Against the accusations made by certain Western media outlets, officials and religious people from northwest China's Xinjiang Uygur Autonomous Region say rumors like "forced labor" in Xinjiang and local government installed cameras "to supervise religious people" are purely "slander."
Elijan Anayit, spokesperson for the Information Office of the People's Government of Xinjiang, said at Monday's news briefing that the accusations of so-called "forced-labor" and "oppression" couldn't be further from the truth.
"The so-claimed 'persecution' is nonsense. People in Xinjiang are just like everyone else in China's other regions, enjoying the same rights and protected by the law," he said, adding 70 percent of the region's public expenditure is spent on improving the livelihood of local people, from employment and education to medical care.
He explained that by 2020, at least one person in every household in Xinjiang has a job. And for those who hunted for jobs outside of the region, they earned an average of 40,000 yuan annually by the latest count.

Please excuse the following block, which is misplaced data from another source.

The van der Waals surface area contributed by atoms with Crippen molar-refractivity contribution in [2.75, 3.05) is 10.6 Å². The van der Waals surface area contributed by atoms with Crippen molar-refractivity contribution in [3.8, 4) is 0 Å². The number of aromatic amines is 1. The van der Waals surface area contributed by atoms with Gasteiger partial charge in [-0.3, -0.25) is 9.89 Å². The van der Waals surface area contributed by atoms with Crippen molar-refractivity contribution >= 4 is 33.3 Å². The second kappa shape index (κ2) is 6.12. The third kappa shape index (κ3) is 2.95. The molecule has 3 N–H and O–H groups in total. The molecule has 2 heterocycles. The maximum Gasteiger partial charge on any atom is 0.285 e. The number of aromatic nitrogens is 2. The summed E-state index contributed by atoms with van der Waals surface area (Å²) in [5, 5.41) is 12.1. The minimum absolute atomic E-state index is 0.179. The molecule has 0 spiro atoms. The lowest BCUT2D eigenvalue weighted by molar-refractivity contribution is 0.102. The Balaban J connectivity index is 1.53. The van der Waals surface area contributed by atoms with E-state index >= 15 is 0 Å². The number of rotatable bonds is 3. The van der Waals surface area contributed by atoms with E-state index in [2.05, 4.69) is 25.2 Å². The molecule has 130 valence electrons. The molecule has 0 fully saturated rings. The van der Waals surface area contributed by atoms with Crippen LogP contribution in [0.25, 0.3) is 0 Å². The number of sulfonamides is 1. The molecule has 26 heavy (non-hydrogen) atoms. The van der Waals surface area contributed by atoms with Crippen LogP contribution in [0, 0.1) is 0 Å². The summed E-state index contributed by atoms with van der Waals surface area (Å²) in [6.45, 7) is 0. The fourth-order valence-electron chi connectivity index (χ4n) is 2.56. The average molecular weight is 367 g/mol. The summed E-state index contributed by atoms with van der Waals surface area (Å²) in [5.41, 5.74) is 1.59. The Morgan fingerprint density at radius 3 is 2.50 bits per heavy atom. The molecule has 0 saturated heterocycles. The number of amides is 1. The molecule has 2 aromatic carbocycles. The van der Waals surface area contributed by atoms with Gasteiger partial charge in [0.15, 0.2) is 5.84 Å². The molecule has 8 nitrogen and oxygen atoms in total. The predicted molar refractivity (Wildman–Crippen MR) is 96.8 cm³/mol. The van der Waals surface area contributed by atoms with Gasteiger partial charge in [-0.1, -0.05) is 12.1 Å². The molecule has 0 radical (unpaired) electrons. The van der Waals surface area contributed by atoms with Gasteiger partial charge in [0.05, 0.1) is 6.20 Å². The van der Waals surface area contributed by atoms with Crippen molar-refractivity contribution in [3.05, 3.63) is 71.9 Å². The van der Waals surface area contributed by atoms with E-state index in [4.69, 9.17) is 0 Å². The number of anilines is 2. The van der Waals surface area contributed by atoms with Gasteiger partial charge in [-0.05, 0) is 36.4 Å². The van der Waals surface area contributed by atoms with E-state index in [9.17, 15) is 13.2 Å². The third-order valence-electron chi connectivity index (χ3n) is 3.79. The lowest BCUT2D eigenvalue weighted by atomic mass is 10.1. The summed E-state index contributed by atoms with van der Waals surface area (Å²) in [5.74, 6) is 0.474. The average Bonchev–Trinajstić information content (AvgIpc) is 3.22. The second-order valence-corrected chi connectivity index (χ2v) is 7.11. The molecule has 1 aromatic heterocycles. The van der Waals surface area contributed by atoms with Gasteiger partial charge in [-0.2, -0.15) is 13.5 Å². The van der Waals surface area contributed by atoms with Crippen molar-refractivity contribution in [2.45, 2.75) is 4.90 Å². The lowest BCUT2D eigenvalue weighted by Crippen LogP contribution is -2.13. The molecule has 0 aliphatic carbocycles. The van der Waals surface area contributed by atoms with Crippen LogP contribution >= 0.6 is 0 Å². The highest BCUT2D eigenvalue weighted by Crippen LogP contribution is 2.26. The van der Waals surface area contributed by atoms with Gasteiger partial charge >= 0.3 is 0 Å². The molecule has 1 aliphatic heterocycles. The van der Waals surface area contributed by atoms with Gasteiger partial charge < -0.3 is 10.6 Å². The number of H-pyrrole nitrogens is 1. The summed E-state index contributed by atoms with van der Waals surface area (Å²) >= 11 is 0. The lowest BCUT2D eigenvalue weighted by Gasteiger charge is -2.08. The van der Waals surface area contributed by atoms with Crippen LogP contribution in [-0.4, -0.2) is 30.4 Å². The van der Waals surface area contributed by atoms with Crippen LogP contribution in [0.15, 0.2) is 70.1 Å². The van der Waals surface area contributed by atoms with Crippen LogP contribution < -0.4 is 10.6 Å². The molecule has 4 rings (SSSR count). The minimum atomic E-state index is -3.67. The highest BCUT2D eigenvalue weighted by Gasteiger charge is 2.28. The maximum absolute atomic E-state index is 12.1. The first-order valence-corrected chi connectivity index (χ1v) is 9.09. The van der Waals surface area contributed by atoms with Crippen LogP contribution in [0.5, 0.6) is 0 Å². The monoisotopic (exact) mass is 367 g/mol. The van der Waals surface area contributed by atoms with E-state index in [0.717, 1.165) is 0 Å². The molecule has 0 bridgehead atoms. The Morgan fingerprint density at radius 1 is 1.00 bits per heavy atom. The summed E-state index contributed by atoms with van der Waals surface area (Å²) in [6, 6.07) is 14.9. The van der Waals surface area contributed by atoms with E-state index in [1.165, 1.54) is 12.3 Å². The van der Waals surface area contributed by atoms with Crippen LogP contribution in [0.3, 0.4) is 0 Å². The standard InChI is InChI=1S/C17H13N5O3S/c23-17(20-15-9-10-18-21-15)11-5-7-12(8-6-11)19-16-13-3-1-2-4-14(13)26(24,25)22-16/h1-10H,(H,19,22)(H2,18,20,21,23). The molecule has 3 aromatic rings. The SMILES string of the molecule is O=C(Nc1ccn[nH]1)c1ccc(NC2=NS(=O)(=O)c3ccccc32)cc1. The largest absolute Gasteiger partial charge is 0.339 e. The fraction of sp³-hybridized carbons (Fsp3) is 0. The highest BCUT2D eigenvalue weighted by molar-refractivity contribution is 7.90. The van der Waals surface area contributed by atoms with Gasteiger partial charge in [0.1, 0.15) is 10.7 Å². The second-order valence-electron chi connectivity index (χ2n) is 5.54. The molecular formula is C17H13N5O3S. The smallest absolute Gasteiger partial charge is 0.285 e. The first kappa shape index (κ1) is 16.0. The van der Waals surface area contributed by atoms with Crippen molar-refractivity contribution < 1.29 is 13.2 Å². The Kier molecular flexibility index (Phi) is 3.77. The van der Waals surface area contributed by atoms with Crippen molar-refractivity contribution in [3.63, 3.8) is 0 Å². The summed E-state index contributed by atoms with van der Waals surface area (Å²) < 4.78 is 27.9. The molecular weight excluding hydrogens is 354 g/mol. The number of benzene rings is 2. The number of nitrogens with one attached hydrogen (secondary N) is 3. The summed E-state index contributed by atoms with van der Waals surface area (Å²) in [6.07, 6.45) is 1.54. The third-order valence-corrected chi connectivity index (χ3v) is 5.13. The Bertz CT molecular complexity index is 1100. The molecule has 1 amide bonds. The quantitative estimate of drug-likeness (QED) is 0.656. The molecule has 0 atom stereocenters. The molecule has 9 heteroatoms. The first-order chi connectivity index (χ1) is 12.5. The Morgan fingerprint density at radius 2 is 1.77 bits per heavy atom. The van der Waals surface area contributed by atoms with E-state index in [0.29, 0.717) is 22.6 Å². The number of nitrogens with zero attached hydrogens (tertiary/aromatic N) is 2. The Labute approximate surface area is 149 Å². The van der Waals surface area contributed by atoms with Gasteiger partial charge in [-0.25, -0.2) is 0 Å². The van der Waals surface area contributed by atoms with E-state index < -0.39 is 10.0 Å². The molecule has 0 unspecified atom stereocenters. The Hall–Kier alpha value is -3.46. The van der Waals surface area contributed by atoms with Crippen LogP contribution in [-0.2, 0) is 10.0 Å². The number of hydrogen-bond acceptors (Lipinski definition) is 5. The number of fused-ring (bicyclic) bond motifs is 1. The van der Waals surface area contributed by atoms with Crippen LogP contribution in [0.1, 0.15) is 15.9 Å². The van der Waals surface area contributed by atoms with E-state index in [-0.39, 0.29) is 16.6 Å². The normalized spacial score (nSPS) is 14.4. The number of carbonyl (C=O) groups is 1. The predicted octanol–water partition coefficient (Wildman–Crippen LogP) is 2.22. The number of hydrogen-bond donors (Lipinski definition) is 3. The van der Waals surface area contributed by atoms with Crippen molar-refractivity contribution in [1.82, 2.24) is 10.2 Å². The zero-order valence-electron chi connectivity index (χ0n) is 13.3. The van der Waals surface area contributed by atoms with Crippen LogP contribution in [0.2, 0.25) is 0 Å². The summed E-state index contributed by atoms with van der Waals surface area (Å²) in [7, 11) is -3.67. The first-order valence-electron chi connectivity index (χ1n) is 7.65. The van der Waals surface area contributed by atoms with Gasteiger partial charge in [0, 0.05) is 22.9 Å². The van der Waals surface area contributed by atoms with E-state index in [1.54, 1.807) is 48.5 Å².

"It can be said that we are now living the life that previously only existed in our dreams," he added.
Obulhasan Tursunniyaz, one of the religious leaders at Jamah Mosque in Xinjiang's Hotan Prefecture, refuted the accusation that security cameras in mosques are used to monitor Muslims, explaining the equipment is used to fend off terrorists.
He cited a terrorist attack that occurred in Kashgar in 2014, where Juma Tahir, vice president of the Islamic Association of China and the imam of the Id Kah Mosque in Kashgar, was stabbed to death by three young male extremists. During the investigation, cameras helped police find the culprits.
"The cameras are used to protect religious people, and fend off terrorist acts. And we totally support that," he said. "Some people say the cameras are installed for other reasons. This is slandering and is trying to incite tension between Muslims and non-Muslims."
The religious leader added that in the past years, all religious activities have been conducted normally in the region and out of individuals' own volition. Even amid the pandemic, with tough COVID-19 preventive measures, activities have continued safely, he said.
Xu Guixiang, deputy general of the Publicity Department of Xinjiang, said that through the briefing, they hope to depict a real picture of Xinjiang, a region that has been free of terrorist attacks for four years, sustained a GDP growth of 7.2 percent, and lifted all in the region out of poverty by December.